Category Archives: Media

The Pandemic In Fiction

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We know, inevitably, the Pandemic of 2020 (and sadly, 2021) is going to eventually work it’s way into fiction. Humans use fiction to make sense of things, humans use real events in fiction to ground them, and known things sell books.

But what will the Pandemic of 2020 do, specifically to American media and fiction? I asked myself that recently – and then found myself standing on a precipice of imagination, looking into the unknown.

The Pandemic of 2020 is, for America, an unmitigated disaster, with 200,000 people dead as of this writing. We’re humiliated in the eyes of the world, our politics in chaos, our social media clogged with conspiracy theories, and no end in sight. Right now the biggest source of Pandemic fiction is people lying about the situation or making up stories to grift money or excuse our failure.

How do we fictionalize this?

If we step back, the Pandemic of 2020 looks like a badly written novel. If you had composed this a decade ago, would anyone have believed it? America having the worst outcome in the world? The CDC losing face? 200,000 deaths? This would be a made for TV movie or hack novel at best.

I asked myself again, how do we fictionalize this?

So as I stared into this abyss of the unexpected, I’ve come to a few shaky conclusions. Perhaps this is in my own head as I try to cope with the insights as well as the Pandemic.

First, I don’t expect to see “Pandemic In Fiction” as a theme for awhile. We’re still in the middle of it, and crass and exploitative as some media is, I don’t see this becoming widespread. Also we’re sick of it, and there’s little market for it when you’re living it.

Second, I expect any fictionalization of the Pandemic of 2020 will be politicized or seen as politicized. You can tell the most honest researched story, and some hack pundit will decry it for hits and to push products. In time this may pass, but not for a few years.

Third, I expect to see many a fiction piece that are political fiction of the Pandemic of 2020. Some will indeed have agendas, pundit ranting aside, and you can expect plenty of apologia and non-apologia. It is my hope this is minimized in the face of harsh reality, because even if I agree, crass fictionalization of important things may not do any good.

Fourth, I expect fictionalization of the Pandemic will have no middle ground. It will be done in wild metaphor or fantastical parallels in world of magic and science fiction – or it will be tales based on real life. The uncomfortable middle ground where we mix hard fact and big dreams will be too ambiguous, too uncomfortable. We’ll want the abstract fantastical – or the painfully familiar – because that middle ground is where speculation runs and harsh truths emerge.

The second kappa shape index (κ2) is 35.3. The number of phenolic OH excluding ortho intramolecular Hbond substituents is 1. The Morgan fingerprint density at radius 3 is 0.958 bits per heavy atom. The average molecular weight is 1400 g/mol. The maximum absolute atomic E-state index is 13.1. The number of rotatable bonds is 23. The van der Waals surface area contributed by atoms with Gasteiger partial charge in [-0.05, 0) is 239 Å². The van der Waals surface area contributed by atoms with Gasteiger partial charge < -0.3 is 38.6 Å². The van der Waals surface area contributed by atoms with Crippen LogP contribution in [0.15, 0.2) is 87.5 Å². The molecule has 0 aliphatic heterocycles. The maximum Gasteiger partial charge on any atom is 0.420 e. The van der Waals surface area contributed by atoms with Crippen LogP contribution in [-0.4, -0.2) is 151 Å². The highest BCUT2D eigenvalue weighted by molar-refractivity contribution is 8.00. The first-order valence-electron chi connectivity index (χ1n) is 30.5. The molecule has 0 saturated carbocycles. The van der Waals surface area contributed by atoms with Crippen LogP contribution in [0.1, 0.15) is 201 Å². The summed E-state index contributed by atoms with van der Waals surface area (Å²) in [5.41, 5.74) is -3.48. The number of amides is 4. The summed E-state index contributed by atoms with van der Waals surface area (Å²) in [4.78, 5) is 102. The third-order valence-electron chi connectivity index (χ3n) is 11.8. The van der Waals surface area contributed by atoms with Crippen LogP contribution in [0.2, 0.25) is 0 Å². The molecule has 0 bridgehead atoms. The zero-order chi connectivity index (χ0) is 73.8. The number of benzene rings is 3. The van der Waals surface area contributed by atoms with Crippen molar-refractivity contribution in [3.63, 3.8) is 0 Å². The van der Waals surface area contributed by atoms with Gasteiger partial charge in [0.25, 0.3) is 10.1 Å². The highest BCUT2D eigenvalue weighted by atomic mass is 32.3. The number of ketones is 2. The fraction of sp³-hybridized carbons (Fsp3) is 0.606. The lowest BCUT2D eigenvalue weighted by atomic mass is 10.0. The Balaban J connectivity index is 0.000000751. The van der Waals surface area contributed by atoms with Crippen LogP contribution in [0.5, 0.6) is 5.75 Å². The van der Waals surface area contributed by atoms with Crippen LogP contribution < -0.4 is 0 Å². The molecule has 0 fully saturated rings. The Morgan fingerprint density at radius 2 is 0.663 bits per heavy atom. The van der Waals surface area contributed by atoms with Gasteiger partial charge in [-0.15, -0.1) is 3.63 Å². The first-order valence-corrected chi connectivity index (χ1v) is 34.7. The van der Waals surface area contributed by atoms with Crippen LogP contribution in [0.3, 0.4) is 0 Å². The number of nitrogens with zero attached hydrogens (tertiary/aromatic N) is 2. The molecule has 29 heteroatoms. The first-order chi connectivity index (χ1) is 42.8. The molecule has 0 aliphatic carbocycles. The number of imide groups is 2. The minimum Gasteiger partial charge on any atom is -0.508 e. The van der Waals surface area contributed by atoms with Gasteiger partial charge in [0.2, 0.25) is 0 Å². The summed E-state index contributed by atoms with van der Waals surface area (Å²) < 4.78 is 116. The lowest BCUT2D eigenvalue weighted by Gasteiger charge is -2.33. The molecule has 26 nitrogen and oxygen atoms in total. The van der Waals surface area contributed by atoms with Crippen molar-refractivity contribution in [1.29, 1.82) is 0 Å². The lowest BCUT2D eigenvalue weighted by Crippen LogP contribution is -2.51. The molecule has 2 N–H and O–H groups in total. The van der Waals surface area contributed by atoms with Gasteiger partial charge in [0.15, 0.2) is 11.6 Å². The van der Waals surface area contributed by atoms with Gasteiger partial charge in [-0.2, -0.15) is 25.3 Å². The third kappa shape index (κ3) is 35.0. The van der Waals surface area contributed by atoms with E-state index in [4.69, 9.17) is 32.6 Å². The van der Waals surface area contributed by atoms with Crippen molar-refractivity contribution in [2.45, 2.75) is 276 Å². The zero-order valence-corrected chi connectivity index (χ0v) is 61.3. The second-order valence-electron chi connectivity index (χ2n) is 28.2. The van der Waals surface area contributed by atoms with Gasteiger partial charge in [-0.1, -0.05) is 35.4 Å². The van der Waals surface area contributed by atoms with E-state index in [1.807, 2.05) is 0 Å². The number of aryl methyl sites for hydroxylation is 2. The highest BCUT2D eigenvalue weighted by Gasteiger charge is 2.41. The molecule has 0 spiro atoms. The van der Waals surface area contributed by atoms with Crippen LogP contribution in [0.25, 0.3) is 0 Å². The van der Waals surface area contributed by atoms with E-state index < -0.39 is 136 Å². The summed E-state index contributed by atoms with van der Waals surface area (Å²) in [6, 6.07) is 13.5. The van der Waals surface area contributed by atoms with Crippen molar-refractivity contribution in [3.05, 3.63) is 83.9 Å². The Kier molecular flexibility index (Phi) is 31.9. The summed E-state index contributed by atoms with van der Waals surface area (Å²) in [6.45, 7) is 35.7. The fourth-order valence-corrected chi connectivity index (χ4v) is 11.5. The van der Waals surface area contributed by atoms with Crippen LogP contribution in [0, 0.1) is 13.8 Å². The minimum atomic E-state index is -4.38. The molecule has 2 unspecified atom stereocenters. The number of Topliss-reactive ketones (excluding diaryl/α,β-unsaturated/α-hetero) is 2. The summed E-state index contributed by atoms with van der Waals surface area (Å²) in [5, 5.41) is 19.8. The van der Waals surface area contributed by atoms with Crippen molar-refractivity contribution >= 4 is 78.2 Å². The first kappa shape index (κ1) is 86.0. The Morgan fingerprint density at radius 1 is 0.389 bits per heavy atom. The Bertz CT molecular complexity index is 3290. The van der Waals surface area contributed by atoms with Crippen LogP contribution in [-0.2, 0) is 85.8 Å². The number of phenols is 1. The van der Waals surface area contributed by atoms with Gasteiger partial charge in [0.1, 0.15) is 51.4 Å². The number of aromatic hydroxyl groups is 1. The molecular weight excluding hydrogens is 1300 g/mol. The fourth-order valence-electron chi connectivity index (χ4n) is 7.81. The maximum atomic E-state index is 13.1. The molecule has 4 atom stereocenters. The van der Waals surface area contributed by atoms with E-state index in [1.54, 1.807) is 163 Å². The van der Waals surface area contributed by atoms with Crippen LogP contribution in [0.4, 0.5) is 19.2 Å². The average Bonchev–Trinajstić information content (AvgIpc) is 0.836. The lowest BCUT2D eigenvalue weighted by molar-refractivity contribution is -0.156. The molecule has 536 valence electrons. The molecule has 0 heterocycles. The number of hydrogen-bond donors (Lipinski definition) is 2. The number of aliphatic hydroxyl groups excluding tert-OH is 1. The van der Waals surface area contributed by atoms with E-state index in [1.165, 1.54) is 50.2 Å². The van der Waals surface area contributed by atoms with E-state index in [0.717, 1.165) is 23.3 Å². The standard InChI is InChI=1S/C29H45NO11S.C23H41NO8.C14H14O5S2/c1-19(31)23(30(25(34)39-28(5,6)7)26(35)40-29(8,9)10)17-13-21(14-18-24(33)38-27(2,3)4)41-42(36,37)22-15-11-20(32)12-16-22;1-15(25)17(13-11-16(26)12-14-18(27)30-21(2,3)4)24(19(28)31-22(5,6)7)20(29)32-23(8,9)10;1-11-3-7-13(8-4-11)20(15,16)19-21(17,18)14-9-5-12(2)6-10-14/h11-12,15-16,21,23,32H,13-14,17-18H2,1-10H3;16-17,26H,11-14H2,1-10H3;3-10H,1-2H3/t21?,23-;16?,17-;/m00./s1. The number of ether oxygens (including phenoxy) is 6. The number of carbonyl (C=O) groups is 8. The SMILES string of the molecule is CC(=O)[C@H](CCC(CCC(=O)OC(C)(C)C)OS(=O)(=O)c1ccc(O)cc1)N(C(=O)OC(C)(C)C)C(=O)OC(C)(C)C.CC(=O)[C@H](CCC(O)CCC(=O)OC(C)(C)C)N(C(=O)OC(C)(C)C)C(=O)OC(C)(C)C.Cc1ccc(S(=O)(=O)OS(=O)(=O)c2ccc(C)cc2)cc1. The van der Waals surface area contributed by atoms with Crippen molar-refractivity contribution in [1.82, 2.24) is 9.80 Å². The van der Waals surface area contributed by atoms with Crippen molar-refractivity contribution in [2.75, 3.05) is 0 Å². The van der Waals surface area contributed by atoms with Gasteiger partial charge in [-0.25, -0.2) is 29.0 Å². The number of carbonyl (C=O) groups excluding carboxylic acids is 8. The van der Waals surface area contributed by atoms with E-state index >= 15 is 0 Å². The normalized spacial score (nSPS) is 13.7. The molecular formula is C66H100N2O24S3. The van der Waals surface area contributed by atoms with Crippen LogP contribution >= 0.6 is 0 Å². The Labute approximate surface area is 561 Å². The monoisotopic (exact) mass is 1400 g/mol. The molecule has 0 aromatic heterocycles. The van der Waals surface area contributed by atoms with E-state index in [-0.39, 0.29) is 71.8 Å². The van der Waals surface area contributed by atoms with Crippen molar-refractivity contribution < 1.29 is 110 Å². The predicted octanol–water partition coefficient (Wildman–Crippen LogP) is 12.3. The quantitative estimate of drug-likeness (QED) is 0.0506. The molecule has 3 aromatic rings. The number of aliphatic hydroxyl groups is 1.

We’re ready for Godzilla and Alien Plague, or for two people at a coffee shop decrying the state of life. We’re not ready for fiction with enough fact that the speculation cuts us.

The near future of Pandemic Fiction is going to be not much different than we have now, a mess of politics and agendas, the fantastic and the on the nose, and people arguing over it. It is my hope in time we can confront our experiece and our history with the power of imagination, but for the short-term I fear a muddle is where we’re headed.

May we reduce the time we’re in that muddle so our writing may clearly illuminate the human experience, our lessons, our losses – and those responsible. Because we’re doing it half-assed now.

Steven Savage

Sharing Interesting Things

(This column is posted at and Steve’s Tumblr.  Find out more at my newsletter.)

One thing I did this Christmas was to gift some people various games that deserved their attention as they were:

  • Indie games that were original or interesting.
  • Early access games that deserved support – and were usually Indie games as well.
  • Games that broke the mold or redid things in smart ways.

The reasons for this may seem obvious, but to be obvious:

  • I want to support Indie games so that the games industry continues to innovate. There’s fantastic stuff out there.
  • I want to support Early Access so games can evolve with proper feedback. I know what good feedback can do.
  • It’s fun to blow people’s minds, so they think outside of the box and experience new things.